Crisis in Afghanistan

Qatar has urged the west to step up its engagement with the Taliban, warning that failure to do so would risk Afghanistan falling into deeper chaos and a rise in extremism. Qatari foreign minister Sheikh Mohammed bin Abdulrahman al-Thani told the Financial Times that maintaining the status quo “where the west is boycotting Afghanistan, and just focusing on part of the humanitarian activities through the international agencies” was not going to keep “Afghanistan intact”.
“We will see maybe a rise of extremism. We will start to see an economic crisis, which has already started, and this will just drive the people to more radicalisation and conflict,” Sheikh Mohammed said. “This is what we are trying to avoid.” Qatar is one of the few countries to have relations with the Taliban and it has been the main facilitator of talks between the US, its European allies and the Islamists.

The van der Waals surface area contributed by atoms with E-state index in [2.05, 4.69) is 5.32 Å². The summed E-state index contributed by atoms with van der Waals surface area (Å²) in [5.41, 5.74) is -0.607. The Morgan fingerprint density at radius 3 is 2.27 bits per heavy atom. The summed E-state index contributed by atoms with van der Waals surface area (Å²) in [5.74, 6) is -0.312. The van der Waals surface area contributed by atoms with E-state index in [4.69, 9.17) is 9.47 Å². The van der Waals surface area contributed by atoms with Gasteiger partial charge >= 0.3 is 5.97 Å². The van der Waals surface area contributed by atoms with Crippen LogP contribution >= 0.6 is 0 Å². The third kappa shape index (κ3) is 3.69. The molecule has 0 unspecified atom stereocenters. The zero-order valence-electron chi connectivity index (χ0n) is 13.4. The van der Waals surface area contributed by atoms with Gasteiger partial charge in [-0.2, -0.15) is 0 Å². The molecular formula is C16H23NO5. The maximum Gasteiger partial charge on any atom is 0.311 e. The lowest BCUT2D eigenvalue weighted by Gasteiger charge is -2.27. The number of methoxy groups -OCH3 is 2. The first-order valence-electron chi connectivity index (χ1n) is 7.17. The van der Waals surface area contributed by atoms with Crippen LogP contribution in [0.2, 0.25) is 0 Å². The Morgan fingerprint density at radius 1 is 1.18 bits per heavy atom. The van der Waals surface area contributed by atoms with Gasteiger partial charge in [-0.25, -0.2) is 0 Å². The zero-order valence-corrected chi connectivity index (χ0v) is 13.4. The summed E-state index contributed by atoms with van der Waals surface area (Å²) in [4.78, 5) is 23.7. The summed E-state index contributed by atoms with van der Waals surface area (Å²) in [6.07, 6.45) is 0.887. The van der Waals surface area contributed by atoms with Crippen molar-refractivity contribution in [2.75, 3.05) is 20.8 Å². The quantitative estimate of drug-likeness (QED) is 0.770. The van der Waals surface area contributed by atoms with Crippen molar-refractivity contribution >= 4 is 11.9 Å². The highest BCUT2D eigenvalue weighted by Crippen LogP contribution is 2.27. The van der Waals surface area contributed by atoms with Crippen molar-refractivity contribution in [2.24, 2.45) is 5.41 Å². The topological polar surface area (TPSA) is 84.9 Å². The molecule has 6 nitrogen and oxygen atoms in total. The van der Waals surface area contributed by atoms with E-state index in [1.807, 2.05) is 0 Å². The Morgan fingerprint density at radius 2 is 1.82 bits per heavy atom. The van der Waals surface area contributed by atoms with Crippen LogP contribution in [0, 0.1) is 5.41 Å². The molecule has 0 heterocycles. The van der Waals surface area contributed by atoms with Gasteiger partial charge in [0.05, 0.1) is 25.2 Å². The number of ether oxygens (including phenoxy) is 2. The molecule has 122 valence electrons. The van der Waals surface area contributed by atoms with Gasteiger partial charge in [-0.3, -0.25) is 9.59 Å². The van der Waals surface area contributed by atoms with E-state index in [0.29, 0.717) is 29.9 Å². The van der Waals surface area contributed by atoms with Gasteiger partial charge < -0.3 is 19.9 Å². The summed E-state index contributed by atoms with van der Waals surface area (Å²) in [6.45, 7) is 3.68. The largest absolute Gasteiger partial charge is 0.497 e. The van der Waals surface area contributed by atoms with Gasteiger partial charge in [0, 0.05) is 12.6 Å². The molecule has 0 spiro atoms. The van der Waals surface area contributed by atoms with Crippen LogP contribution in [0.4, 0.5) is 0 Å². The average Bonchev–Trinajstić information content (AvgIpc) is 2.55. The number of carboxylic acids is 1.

Doha has hosted a Taliban office since 2013 and it played a vital role in evacuating westerners and vulnerable Afghans after US president Joe Biden ordered American troops out of Afghanistan last August. Many western embassies responsible for Afghanistan relocated to Doha as the Taliban ousted the western-backed government and seized control of the country. In the nine months since the last US troops withdrew, Afghanistan has been plunged into a deepening humanitarian and economic crisis. The financial system remains effectively frozen by international sanctions as the country is blighted by acute hunger and rampant unemployment. The Taliban are also facing mounting international isolation over signs that they are reviving the regressive measures that characterised their rule in the 1990s.


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